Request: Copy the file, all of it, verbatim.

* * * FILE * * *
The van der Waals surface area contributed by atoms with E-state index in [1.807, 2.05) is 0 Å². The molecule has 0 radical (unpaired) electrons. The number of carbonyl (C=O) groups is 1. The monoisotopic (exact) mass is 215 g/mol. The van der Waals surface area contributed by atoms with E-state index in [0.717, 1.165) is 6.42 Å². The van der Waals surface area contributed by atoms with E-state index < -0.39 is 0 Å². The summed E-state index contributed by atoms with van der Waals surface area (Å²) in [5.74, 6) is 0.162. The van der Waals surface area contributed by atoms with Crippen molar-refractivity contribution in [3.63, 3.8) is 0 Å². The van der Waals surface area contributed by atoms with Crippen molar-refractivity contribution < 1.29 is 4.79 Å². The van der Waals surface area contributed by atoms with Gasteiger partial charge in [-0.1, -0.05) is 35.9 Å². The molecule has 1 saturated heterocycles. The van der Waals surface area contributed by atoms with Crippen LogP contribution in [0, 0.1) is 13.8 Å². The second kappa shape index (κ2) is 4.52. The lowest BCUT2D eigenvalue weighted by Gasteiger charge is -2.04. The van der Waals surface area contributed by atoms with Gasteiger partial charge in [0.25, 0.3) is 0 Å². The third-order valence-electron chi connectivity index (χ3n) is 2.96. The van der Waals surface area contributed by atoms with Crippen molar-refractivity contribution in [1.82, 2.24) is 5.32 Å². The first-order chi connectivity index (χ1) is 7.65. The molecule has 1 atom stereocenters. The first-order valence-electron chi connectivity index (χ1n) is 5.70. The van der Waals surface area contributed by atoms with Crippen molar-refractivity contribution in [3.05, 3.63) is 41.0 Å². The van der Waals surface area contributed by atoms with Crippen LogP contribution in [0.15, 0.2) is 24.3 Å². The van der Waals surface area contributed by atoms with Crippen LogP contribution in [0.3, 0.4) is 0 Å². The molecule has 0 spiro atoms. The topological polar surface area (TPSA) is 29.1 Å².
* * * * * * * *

The van der Waals surface area contributed by atoms with E-state index in [1.807, 2.05) is 0 Å². The molecule has 0 radical (unpaired) electrons. The number of carbonyl (C=O) groups is 1. The monoisotopic (exact) mass is 215 g/mol. The van der Waals surface area contributed by atoms with E-state index in [0.717, 1.165) is 6.42 Å². The van der Waals surface area contributed by atoms with E-state index < -0.39 is 0 Å². The summed E-state index contributed by atoms with van der Waals surface area (Å²) in [5.74, 6) is 0.162. The van der Waals surface area contributed by atoms with Crippen molar-refractivity contribution in [3.63, 3.8) is 0 Å². The van der Waals surface area contributed by atoms with Crippen molar-refractivity contribution < 1.29 is 4.79 Å². The van der Waals surface area contributed by atoms with Gasteiger partial charge in [-0.1, -0.05) is 35.9 Å². The molecule has 1 saturated heterocycles. The van der Waals surface area contributed by atoms with Crippen LogP contribution in [0, 0.1) is 13.8 Å². The second kappa shape index (κ2) is 4.52. The lowest BCUT2D eigenvalue weighted by Gasteiger charge is -2.04. The van der Waals surface area contributed by atoms with Gasteiger partial charge in [0.25, 0.3) is 0 Å². The third-order valence-electron chi connectivity index (χ3n) is 2.96. The van der Waals surface area contributed by atoms with Crippen molar-refractivity contribution in [1.82, 2.24) is 5.32 Å². The first-order chi connectivity index (χ1) is 7.65. The molecule has 1 atom stereocenters. The first-order valence-electron chi connectivity index (χ1n) is 5.70. The van der Waals surface area contributed by atoms with Crippen molar-refractivity contribution in [3.05, 3.63) is 41.0 Å². The van der Waals surface area contributed by atoms with Crippen LogP contribution in [0.15, 0.2) is 24.3 Å². The van der Waals surface area contributed by atoms with Crippen LogP contribution in [0.3, 0.4) is 0 Å². The molecule has 0 spiro atoms. The topological polar surface area (TPSA) is 29.1 Å².